I was immensely thrilled to learn just a few months back during this last Ramadan that Haleem is the first Hyderabadi delicacy to be granted the Geographical Indication Certificate (GI status) along the lines of the famous Tirupati laddu, Darjeeling tea, Goan feni and Banarasi silk. So it will only be referred to as ‘Hyderabadi Haleem’ from now on. How cool is that. I wish that Biryani and many other such iconic dishes of the city too get the recognition as soon as possible.
Biryani is a dish of royalty, of the nizams of the Hyderabad and the Moghuls, known for its cooking method, delicate flavor, heavenly aroma and the use of many spices in the right proportion. In Persian “Birian” means ‘fried before cooking’. There exist two kinds of Biryani, the non-vegetarian and the vegetarian versions. I have already blogged about both the kachchi (raw) and pakki (cooked) method of the Chicken and Mutton Biryani. You can find the recipes here. Apart from the Hyderabadi Biryani, many other versions also do exist, like the Iranian Biryani, the Khaibari Biryani (from Afghanistan) and Pakistani Biryani, all with a few regional variations that change with religion, geography and culture, but all under the same name Biryani. Today Hyderabadi Biryani caters to palates all over the world.
Chopped Mixed Vegetables
Like I had mentioned in my last post, I love to prepare traditional dishes like Nihari, Biryani and Haleem during the cold season. So the last weekend, I prepared Hyderabadi Vegetable Biryani along with Tomato Chutney as the main course for a dinner party.
Tarkari in Urdu language means vegetables. Just like the non-vegetarian version, the vegetarian version is just as ambrosial and a delightful crowd pleaser. All my guests loved it. I do not know how I missed writing about this Biryani all this while. So without further ado, for all those who were waiting for the Hyderabadi version of the Vegetable Biryani, here goes. Following is my Ammi’s recipe.
Hyderabadi Tarkari ki Biryani – Vegetable Biryani
Serves: 6- 7
Fragrant long grained Basmatic Rice – 3 cups
Warm milk – 3/4 cup
Saffron strands – two pinches
Canola oil – 5 tbsp (or Ghee)
Yellow Onions – 2, large, finely sliced
Ginger garlic paste – 1 tbsp
Long Green chillies – 2, each slit lengthwise and chopped into half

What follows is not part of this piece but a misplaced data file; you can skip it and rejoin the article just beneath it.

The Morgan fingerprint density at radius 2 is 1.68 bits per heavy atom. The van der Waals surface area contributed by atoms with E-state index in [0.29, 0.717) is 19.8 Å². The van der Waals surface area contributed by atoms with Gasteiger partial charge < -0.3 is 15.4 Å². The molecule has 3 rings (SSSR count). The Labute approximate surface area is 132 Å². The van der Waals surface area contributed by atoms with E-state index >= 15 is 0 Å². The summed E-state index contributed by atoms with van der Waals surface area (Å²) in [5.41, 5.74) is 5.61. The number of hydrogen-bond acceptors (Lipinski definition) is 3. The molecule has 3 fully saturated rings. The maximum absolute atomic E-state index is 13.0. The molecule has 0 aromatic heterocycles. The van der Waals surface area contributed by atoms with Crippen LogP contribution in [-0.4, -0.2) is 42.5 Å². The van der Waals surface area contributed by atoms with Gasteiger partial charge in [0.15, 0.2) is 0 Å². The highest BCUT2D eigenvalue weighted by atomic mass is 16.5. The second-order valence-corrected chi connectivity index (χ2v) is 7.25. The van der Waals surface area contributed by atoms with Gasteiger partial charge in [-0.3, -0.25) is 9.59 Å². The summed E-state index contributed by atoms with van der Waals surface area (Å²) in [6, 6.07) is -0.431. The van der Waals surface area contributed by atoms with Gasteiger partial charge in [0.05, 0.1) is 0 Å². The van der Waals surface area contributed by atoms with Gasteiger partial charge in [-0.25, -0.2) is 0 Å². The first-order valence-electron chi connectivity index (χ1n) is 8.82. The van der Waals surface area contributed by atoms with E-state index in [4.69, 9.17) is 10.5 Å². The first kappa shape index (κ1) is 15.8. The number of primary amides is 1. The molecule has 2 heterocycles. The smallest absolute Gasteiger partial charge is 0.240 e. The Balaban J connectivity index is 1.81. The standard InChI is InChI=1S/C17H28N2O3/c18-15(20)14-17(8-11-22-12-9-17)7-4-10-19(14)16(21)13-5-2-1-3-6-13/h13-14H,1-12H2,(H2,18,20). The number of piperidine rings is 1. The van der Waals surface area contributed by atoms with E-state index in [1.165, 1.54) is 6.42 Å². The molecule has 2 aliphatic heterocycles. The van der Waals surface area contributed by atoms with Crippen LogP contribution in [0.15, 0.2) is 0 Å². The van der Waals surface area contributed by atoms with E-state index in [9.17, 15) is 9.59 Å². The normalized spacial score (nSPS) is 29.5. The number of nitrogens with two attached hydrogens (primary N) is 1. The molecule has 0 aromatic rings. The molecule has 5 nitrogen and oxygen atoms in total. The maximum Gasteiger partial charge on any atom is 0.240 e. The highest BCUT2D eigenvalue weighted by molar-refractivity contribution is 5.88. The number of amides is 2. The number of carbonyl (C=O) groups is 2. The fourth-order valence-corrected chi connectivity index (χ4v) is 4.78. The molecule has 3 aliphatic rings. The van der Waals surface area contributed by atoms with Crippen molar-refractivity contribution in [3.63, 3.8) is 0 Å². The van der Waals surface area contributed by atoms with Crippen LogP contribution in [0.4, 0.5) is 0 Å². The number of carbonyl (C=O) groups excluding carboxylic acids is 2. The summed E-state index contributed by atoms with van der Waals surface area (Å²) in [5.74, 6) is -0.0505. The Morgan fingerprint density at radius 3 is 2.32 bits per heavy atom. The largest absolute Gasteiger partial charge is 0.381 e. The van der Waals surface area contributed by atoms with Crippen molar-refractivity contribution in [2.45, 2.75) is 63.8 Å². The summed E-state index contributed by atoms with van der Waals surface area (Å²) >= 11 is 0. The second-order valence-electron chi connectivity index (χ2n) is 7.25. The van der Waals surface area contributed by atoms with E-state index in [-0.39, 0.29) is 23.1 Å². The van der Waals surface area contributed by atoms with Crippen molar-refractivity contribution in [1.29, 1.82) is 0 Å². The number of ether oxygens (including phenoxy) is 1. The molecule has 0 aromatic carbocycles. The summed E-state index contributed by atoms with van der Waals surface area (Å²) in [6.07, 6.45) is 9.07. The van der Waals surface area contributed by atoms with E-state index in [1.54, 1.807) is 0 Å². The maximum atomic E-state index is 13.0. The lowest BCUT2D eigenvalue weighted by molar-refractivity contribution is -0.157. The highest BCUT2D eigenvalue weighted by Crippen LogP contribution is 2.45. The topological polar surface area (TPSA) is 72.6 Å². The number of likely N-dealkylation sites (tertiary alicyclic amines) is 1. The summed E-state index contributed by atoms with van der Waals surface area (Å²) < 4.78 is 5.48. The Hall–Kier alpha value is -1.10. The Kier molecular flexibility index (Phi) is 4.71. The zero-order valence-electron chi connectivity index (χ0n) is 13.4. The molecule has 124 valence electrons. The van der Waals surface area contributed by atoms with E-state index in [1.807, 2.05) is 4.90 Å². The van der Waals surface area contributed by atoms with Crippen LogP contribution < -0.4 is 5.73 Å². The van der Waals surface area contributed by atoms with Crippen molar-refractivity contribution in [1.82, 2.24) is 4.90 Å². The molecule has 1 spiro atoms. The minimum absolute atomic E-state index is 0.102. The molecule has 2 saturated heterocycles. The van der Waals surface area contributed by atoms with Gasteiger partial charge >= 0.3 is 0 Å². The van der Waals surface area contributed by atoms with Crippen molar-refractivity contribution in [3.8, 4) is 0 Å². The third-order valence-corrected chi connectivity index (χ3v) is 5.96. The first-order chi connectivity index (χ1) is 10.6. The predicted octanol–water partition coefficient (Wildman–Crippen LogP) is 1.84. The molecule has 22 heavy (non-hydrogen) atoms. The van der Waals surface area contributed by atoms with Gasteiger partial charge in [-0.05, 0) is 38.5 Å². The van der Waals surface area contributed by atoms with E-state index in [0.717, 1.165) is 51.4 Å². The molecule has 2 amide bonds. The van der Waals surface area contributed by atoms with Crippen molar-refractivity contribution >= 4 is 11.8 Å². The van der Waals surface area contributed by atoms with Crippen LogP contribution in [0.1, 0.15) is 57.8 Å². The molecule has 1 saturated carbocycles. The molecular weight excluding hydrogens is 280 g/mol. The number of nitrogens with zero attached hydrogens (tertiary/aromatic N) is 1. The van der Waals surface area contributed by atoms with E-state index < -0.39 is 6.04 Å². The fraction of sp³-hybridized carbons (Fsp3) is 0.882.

Mixed Vegetables – large cauliflower florets, large broccoli florets, carrots cut into 2″ long thick sticks, capsicum (any color) cut into long and thin strips, green beans cut into 2″ long pieces, boiled/frozen green peas, quartered potatoes, quartered firm red tomatoes – 5 cups
Cumin seeds – 2 tsp
Red Chilli powder – 2 tsp
Salt – 4 1/2 tsp
Turmeric powder – 1/4 tsp
Cilantro – 1/2 cup, loosely packed, roughly chopped
Yogurt – 250 ml, 1 cup
Caraway seeds/Shahzeera – 1 tsp
Dried Bay leaf – 2
Cloves – 4
Green cardamoms – 5
Mint leaves – 1 cup, loosely packed, roughly chopped
Tarkari Biryani – Vegetable Biryani
1. Wash the rice in several changes of water and let soak in cool surplus water in a vessel.
2. In a small cup, pour in warm milk and saffron strands. Keep aside.
3. In a large and wide saucepan, add oil and as soon as it warms up add the sliced onions and fry them while stirring frequently until evenly golden brown in color. Remove the pan from heat and using a slotted spoon transfer half of the fried onion into a platter and reserve for garnish.
4. In the same saucepan, add the cumin seeds, ginger-garlic paste and green chillies, stir fry for a minute. Immediately add all the mixed vegetables. Also add red chilli powder, 1 1/2 tsp of salt and turmeric powder and chopped cilantro. Mix well very gently. Increase the heat to high and let the vegetables sear. Give the vegetables a stir every two minutes, until they get seared on all sides. Now add the yogurt and mix. Lower the heat to medium high and let cook covered for 3-5 minutes. Once the vegetables are cooked, (but not mushy) (do not overcook the vegetables) (pierce a knife into a potato and check if it is done) uncover and cook on high while stirring whenever required until the vegetables are almost dry. Keep aside.
5. In a large heavy bottomed vessel pour in surplus water and add shahzeera, dried bay leaf, cloves, green cardamoms and cover with a lid. Let it come a rolling boil. Once boiling, drain the soaking rice and add to the boiling water. Let it cook until the rice if half done. Once done, drain the rice and keep ready. Now starts the layering process of the Biryani. Working quickly, in the same vessel, add half of the drained rice. Now add the cooked mixed vegetables. Spread over the rice evenly. Now spread the reserved fried onions meant for garnish, and the chopped mint leaves evenly over the vegetables. Next, arrange the left over rice evenly covering the vegetables. Lastly, pour evenly the saffron milk. Cover the vessel properly with aluminium foil or a tight lid (with vents closed with dough if any) so that no steam can escape. You can also apply dough to seal the lid which is the traditional method.
6. Cook the Biryani on high for 2 minutes. You will notice that a good amount of steam has built up, which is called as the pehli bhaap, meaning first steam. Then take a flat dosa tawa and keep it below the vessel (so that the bottom does not burn and it slow cooks evenly) and lower the heat to simmer and let it slow cook for 30 minutes, until done. Remove from heat. Let the Biryani sit for 15 minutes before serving. Dig a spoon into the vessel and gently mix the Biryani. Serve on a platter. For a special touch, garnish with more fried onions, finely chopped cilantro and mint leaves, toasted/fried almonds or cashewnuts or pinenuts or raisins.
1. You can also add chopped paneer cubes, sliced mushrooms, and soy nuggets along with the vegetables.
2. Brocolli is not usually added to the Biryani, I added it because I love it.